There is some mockery of a character who is so cyber-illiterate that "his password is 'password'" who has no security on his phone. A hacker laughs mockingly at silly people who use public wifi networks. People's mobile phone records include regularly updated GPS co-ordinates: mock them. The viewer is invited to mock along with the hackers and thus become more cyber-aware.
The narrative is clearly laid out: we are all very vulnerable to cyber crime. Even when we think we're safe, we're vulnerable. Apart from one briefly glimpsed billboard advertising a Norton spam-blocking product we are not pushed to solutions, Symantec's or otherwise. The narrative is concerned entirely with the problem, which avoids the appearance of sleaziness but also leaves a yawning conceptual gap.
The show has deep roots in the techno-thriller genre. Senior Special Agent Chloe Jocelyn (British Columbian Missy Peregrym) is very much the younger sister of Angela Bennett, Sandra Bullock's character in The Net. Not only is Jocelyn capable of making any network sit up and beg whenever she pumps a long string of code through a smartphone, she is astonishingly able to give herself an amazing hairdo using only a straight razor. She has, with the assistance of her prosecutor mum, left behind her a dark career as a Black Hat hacker.
The conventionally pretty Chloe Jocelyn is a clear decision by executive producer Anthony Zuiker to turn away from the heavily pierced cyberpunk female hacker (as seen in both sets of Dragon Tattoo movies and on NCIS) towards a more mainstream character Mainstream people need to be able to identify with Jocelyn in order to absorb the lessons the show is out to teach.
The film has two strong female characters, Jocelyn and a murderous Slav who is called Irina in the credits. Played by Canadian actress Christine Horne, Irina's job is mostly to pose athletically and occasionally kill with a stiletto. This gives the genre an important feature: you can be tech-aware and female. (Also, athletic and murderous.)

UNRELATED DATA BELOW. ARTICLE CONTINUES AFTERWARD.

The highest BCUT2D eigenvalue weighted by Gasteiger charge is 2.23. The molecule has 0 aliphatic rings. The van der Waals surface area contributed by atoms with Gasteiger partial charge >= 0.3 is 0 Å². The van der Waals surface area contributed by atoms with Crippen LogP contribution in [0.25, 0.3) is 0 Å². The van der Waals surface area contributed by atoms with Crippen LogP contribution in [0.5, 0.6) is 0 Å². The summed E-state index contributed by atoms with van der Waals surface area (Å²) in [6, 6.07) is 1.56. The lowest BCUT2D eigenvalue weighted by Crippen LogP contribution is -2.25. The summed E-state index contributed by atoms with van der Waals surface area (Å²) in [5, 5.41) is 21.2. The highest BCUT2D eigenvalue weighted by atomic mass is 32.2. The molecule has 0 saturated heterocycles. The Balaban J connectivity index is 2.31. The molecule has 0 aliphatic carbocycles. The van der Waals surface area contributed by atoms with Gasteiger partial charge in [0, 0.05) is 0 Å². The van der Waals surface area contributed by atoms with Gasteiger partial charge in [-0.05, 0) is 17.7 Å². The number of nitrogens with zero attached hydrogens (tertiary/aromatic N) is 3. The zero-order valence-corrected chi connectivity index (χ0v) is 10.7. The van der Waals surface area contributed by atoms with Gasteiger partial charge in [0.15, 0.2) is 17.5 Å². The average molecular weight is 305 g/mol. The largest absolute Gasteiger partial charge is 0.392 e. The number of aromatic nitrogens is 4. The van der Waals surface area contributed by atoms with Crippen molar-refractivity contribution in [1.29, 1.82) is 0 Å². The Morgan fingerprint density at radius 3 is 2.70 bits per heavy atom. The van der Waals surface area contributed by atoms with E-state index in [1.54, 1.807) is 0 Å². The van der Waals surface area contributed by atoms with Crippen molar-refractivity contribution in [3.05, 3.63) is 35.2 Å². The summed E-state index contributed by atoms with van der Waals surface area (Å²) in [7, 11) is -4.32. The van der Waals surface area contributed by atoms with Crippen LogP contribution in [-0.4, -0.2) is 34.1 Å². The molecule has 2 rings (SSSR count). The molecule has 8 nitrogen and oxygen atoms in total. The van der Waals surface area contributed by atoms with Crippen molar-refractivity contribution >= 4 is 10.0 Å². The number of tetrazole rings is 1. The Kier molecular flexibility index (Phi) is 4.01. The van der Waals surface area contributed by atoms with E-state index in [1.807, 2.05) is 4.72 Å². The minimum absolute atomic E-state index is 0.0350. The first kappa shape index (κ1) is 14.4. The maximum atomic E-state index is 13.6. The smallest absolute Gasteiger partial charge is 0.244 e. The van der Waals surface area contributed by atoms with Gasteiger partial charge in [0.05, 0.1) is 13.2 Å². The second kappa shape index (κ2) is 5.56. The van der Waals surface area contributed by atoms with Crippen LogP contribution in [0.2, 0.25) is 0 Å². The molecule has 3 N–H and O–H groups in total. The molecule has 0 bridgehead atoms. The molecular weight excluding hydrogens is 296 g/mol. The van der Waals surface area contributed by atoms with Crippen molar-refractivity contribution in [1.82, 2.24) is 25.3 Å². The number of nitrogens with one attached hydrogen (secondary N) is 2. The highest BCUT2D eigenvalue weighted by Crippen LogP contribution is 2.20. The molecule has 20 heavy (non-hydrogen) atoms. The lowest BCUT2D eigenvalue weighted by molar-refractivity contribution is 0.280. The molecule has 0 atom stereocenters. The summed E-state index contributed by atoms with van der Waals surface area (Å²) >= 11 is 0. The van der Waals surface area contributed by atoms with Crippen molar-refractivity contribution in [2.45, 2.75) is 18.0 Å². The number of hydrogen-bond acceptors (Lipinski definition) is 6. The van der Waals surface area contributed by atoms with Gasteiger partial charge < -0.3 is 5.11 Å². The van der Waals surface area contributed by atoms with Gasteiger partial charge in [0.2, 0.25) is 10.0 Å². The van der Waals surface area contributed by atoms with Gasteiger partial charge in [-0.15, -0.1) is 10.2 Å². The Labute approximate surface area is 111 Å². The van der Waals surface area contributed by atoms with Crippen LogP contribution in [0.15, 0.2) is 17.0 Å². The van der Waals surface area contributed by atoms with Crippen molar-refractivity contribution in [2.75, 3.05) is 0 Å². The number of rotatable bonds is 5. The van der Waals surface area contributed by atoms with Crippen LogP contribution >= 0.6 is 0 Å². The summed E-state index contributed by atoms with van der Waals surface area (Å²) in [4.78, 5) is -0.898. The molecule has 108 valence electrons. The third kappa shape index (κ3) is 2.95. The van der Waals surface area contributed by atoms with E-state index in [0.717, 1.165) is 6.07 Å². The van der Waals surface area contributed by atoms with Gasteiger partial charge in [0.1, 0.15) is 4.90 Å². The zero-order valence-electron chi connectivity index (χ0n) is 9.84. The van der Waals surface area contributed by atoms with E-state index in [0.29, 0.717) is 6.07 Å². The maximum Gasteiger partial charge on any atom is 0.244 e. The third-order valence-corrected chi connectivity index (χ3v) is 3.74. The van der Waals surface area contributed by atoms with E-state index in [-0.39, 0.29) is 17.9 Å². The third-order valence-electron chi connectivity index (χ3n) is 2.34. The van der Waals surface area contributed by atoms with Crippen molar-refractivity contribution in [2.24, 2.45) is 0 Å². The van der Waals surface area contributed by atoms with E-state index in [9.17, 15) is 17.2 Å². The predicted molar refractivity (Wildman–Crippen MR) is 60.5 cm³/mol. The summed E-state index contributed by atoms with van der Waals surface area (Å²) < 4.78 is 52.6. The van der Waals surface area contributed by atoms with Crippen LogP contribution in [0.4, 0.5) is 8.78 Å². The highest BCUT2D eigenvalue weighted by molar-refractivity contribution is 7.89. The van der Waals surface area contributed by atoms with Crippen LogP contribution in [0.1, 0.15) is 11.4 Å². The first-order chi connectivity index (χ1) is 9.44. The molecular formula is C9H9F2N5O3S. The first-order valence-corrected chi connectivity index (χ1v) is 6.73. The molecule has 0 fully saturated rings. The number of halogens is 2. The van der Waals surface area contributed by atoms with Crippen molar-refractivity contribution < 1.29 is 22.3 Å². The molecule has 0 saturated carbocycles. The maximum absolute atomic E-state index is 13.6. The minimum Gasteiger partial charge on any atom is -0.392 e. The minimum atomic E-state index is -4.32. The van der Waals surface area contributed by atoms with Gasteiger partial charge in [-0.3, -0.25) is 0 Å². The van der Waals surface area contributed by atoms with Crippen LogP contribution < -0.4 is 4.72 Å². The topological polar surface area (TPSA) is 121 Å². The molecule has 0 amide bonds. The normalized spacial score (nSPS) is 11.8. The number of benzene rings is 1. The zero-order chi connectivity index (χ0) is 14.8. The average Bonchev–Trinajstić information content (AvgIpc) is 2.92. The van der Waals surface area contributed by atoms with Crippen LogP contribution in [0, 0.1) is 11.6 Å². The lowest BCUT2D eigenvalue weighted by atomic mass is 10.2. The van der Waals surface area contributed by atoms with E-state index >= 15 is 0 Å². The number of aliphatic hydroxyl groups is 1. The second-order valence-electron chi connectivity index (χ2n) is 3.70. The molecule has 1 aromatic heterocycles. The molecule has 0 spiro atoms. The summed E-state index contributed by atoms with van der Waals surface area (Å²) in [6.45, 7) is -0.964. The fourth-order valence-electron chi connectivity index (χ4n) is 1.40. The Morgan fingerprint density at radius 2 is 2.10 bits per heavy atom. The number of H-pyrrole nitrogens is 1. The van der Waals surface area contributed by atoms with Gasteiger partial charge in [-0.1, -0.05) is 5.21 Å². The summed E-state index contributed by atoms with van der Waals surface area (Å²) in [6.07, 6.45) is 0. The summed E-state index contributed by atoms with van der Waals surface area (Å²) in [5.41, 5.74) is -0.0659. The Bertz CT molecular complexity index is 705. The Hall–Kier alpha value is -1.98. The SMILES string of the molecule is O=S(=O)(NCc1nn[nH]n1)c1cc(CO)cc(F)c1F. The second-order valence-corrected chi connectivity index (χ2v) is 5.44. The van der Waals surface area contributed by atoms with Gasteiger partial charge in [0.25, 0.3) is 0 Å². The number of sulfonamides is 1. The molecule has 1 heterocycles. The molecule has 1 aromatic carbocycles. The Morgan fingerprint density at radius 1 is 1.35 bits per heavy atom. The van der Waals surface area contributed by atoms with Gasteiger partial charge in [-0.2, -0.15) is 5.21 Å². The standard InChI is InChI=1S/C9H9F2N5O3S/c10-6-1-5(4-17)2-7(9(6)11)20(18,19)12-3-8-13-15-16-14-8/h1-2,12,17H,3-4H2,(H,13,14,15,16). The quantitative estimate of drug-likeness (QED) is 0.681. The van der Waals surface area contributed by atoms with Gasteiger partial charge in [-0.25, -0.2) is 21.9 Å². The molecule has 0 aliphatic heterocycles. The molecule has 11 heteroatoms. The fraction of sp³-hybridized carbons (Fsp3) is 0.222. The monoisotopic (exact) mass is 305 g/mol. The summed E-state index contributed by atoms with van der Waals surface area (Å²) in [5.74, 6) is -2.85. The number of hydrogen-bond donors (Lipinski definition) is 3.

With one exception the male characters are enablers, soft-edged in flannelette (sometimes matching), like the pair of cheekbones played by Manny Montana and the funny hacker played by Australian Kick Gurry.
The one exception is the evil Gustov Dobreff. Dobreff, played by the very beautiful French actor Olivier Martinez, is a brilliant cyber-criminal who has a daughter about the same age as Jocelyn (Martinez is 14 years older than Missy Peregrym, so it's almost believable). Dobreff intends to "return the world to the Stone Age" by disabling everything networked. Since that would render him largely powerless (what does a cyber-criminal do for a living in a post-cyber world?) the motivation is unconvincing.
I assume that the villain is named after Orlin Dobreff, Zuiker's former assistant who makes his producing debut on the prequel zips that are also on the show's website. I'm not sure why his first name is spelled Gustov, though.
The camera work uses some cyber-cinema-verité, with dropped frames mimicking dropped packets instead of the more old-fashioned unsteady hand on the camera. The screen is frequently split, not with two action shots, but with an action shot and a computer screen shot. This gives a feeling of multitasking on different screens, and gives some justification for the number of plasma displays we see in everybody's office.
There is much pointing of handguns in this film, which is presumably to make American viewers feel at home. The trope of punctuating moments of drama by working the handgun's slide (ka-CLICK) makes me wonder why someone was pointing a weapon with an empty chamber in the first place. There's an urban legend that American television and movies portray silly handgun things like that, and like holding the gun sideways, in a deliberate effort to save lives. One can hope.
Kick Gurry's character, Rabbit Rosen, is sloppy and has an appalling haircut. Unlike the suave, barbered hackers who work for the FBI and Symantec, Rosen is supposed to be a nerd. Also a criminal who hustles chess in prison. He delivers the only thin shaving of geek in the film: a single Han Solo quote. If the show were made for geeks, there would be some geek culture, maybe some steampunk, but this isn't made for geeks. It's made for the mainstream, and at the end of the first webisode Rabbit is made mainstream against his will, somehow conscripted into the FBI as a Special Agent.
Cybergeddon is meant to be consumed as free mainstream entertainment, either directly, through the prequel zips, or through the game and apps. The consumers aren't meant to notice the education part as it slips into their brains and makes them more cyber-aware.
The idea here is to use a genre that has been made popular by series like CSI and NCIS to make an advertorial to increase awareness. Zuiker, who shows a vision of the possibilities of web entertainment that goes beyond the networks and film distributors, is betting that Cybergeddon will go viral and prove that Yahoo and Symantec spent their money wisely. Do not be surprised if the mainstream entertainment world looks studiously away: empowering the producer and the sponsor at the expense of the studio isn't going to make them happy.